If your job involves any desk time, you can likely relate to the slumping posture, back pain, leg stiffness and brain fog that often accompany prolonged sitting at your desk. You can easily integrate yoga into your workday in subtle ways that won’t freak out your coworkers (and you don’t need to have pretzel-like flexibility to realize these exercises).
Here are 5 techniques most anyone can do right at their desk:
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If you have a little worrying worm lurking right in your thoughts telling you that you need to exercise your heart out (literally and figuratively), there are now many ways to do just that. But which exercises, you ask? Today, we’ll look into the definitive exercises that should warrant you a healthy heart. These activities won’t only drive you out of the often-secluding sedentary lifestyle you might have been living lately but will ultimately make you an advocate a heart-friendly way of living to others.
The exercises below are taken from a streamlined list that should provide your heart that much-needed reprieve from your old lifestyle:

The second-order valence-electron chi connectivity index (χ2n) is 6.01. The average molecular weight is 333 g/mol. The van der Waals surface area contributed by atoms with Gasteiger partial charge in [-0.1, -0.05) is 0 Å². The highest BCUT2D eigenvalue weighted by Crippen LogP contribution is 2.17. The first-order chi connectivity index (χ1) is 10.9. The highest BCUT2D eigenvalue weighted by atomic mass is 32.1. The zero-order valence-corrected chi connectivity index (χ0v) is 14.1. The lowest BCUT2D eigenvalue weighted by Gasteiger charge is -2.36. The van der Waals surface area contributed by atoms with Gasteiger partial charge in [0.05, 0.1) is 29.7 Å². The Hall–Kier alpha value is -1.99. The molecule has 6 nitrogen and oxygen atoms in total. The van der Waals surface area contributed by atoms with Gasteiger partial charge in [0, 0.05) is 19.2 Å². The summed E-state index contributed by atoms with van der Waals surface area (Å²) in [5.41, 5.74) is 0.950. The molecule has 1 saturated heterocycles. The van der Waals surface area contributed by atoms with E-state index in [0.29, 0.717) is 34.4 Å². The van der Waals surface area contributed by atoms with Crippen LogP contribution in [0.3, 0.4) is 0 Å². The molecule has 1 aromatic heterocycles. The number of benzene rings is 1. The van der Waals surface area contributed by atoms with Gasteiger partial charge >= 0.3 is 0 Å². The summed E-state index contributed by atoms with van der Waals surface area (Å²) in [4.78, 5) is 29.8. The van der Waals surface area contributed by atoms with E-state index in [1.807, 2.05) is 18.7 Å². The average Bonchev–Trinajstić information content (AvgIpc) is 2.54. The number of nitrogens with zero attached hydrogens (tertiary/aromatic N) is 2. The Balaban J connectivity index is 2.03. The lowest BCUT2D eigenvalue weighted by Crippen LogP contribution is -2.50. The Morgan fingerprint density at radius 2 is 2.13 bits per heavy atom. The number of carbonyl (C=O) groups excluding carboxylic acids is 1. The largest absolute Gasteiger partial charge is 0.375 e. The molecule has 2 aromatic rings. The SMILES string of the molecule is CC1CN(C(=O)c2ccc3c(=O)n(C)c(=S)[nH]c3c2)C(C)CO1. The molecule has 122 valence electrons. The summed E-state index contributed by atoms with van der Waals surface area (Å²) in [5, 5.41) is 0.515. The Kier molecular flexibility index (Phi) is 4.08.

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Day-to-day office work is stressful enough, what more during the days you are on your period?
Dysmenorrhea affects women in different ways. Some women barely even notice their periods, while others get mild to severe cramps. When cramps are so debilitating, getting out of bed is a challenge – and the thought of heading to work is even more unnerving.
One of the ways to treat menstrual discomfort is to engage in stretching and exercise, specifically ones that target the lower abdominal and lower back regions. Some women worry about being too active during their period – as you are prone to back stains – but by using longer feminine pads or menstrual cups to keep you protected, that won’t be an issue.
Continue reading “Office Yoga vs. Menstrual Cramps [Infographic]”
Originally Published by Dana Santas on Happify
Anxiety is one of the biggest mental stressors. When we feel anxious, our heart rate and blood pressure increase and we start taking rapid, shallow breaths. In response to the stress on our body and mind, our sympathetic “fight-or-flight” nervous system kicks in to boost cortisol (the primary stress hormone) production and adrenaline as physiological support—perpetuating the racing heart, high blood pressure, and rapid breathing—to feed feelings of anxiety in an unabating cycle of stress. And, when you live in a constant state of stress, it’s been shown to manifest physically as inflammation.
Yoga is widely recognized as a stress-relieving practice. Various studies have shown that practicing yoga reduces feelings of anxiety as well as stifles the body’s physiological responses to stress—including, reducing inflammation.
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